Cook Group Goes to School in Cell Therapy
This article was originally published in Start Up
While a host of cardiovascular device companies are collaborating with gene and cell therapy firms in heart disease, Cook is taking a different approach to get in-house cell therapy expertise. It's created spin-off Cook Myosite, to develop the first cell therapy for urinary incontinence. Cook's urological division will sell the final product.
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In heart failure, companies with expertise in gene or cell biology, or percutaneous delivery devices, see the first application where regenerative medicine could finally realize its promise. The enormous patient population, the high mortality of the disease, and the economics of treating it today provide a multi-billion dollar opportunity for which it's worth braving the complexity of cell therapy for tissue repair. Indeed, first-generation autologous heart cell therapies involve many different types of expertise resident in companies with different mindsets. Unknowns dog every component of the therapies on the level of basic biology. Still to be worked out: the right cell types; the optimal delivery route and device; when and at what dose cells should be administered, and in combination with which genes or drugs. Nevertheless, the great need in heart failure keeps companies dedicated to cardiac regeneration therapies. And as the cell therapy developers reveal new discoveries about the innate regenerative powers of the heart, drug developers are starting to move in, promising a much simpler approach than the combination products presently in the works.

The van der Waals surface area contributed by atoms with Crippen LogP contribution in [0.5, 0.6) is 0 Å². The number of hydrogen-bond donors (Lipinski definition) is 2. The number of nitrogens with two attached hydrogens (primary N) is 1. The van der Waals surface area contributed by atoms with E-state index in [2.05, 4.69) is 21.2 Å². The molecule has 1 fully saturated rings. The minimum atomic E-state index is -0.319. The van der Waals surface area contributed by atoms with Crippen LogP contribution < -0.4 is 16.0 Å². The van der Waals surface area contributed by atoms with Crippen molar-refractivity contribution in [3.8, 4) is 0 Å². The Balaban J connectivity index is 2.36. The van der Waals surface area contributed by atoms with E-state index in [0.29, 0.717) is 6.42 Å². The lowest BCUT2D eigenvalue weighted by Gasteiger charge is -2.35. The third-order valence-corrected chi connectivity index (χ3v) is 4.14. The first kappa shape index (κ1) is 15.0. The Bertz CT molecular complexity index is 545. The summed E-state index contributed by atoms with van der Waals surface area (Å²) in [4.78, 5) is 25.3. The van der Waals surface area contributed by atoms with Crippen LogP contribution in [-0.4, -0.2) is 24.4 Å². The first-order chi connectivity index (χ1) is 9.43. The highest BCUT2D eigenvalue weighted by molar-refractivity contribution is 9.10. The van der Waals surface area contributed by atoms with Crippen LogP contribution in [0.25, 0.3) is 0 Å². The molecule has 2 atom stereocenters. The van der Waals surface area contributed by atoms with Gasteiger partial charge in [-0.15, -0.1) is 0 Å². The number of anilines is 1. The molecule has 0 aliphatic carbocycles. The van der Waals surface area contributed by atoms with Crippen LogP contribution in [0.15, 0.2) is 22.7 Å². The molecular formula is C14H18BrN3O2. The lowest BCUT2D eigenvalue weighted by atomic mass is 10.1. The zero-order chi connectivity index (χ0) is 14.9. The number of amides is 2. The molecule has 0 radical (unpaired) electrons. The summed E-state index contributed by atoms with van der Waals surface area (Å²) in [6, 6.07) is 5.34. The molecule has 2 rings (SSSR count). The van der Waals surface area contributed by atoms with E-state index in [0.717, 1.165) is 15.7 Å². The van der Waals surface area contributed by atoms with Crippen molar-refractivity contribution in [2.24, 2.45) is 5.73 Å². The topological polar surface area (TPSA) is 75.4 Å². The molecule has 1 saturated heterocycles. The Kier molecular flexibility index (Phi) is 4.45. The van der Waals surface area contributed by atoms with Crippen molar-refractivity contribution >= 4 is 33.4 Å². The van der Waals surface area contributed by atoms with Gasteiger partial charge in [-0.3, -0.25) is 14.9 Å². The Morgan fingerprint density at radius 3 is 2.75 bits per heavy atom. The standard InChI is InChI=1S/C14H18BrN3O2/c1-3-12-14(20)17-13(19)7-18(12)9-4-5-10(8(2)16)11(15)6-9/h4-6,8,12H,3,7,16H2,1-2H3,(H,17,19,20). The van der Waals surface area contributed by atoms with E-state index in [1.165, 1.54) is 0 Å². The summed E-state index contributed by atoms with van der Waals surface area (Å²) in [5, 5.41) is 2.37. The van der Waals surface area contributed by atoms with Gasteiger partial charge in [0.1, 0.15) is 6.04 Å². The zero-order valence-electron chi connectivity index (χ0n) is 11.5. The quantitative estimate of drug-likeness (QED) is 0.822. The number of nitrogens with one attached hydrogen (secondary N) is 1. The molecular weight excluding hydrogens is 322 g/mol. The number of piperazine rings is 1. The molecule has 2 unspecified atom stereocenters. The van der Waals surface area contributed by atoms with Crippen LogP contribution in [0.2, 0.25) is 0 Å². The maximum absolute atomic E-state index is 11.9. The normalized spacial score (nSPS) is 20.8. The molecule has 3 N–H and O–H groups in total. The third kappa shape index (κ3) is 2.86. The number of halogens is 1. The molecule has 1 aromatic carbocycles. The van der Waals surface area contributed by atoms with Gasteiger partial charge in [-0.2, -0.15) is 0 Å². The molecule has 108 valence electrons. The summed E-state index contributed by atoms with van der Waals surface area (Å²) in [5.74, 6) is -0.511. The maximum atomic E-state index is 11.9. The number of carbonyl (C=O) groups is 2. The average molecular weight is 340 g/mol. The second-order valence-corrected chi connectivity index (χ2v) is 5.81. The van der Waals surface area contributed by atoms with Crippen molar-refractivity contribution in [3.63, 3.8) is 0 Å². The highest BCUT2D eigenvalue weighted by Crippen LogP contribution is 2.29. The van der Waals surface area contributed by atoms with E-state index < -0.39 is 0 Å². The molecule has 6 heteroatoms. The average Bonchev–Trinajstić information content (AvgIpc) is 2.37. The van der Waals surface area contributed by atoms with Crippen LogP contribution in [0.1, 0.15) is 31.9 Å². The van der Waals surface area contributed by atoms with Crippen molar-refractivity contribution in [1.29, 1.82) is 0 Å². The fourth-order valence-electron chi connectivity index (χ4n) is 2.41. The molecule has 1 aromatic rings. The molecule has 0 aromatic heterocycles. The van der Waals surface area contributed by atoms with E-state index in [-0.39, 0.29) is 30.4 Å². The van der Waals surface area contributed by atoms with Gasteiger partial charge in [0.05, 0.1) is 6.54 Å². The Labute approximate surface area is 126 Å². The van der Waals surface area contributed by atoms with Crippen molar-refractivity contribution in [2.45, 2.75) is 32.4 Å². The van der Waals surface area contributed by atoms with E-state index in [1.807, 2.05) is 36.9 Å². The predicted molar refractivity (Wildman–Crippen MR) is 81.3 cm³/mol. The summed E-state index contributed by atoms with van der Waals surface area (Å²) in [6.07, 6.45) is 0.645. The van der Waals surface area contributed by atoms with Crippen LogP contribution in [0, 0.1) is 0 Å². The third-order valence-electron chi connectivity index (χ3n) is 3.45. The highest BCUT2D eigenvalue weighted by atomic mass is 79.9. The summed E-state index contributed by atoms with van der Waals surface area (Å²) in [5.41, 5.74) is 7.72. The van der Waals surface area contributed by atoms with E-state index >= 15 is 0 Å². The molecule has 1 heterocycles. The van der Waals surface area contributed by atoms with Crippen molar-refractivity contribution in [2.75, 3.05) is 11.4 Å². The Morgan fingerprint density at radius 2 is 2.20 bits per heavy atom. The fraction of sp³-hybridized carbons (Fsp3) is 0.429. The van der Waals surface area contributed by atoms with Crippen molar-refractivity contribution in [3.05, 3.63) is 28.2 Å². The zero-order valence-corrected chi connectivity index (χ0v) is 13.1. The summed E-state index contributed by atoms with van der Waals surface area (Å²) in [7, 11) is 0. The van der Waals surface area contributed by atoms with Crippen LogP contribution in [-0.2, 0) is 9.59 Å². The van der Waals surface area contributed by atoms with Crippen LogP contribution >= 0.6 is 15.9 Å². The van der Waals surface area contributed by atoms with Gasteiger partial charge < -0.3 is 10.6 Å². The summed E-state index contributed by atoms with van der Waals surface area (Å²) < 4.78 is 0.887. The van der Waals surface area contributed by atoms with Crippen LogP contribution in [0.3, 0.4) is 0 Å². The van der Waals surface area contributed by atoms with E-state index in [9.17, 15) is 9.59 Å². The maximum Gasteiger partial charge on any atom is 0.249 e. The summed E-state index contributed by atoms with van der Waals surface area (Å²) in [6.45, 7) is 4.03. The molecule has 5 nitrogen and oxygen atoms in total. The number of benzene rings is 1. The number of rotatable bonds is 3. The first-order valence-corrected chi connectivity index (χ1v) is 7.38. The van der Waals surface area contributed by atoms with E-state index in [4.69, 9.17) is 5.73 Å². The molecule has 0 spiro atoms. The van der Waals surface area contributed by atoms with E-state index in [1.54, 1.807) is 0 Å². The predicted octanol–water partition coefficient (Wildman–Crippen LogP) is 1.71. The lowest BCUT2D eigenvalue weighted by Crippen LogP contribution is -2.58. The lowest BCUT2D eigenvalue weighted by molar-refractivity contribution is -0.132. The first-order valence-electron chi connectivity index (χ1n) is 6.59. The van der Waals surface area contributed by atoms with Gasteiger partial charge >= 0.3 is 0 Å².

Orthopedic biomaterials and drug-eluting stents are only the first hint at the potentially transforming nature of combination products: device/biologic combination products that may bring a revolution to clinical therapy and to the device industry. In vascular medicine, catheter-based delivery of cardiac gene therapy may become a significant advance, yet with scant clinical evidence of efficacy and only anecdotal physician experience using catheter delivery systems, the field remains all promise. Many device executives think they see a path emerging, largely due to fundamental changes in the dynamics of their industry that are moving device business models closer to that of their pharma industry cousins.
Edwards Lifesciences entered into a biomaterials deal with Cook Biotech in an effort to develop a living heart valve using biomaterials.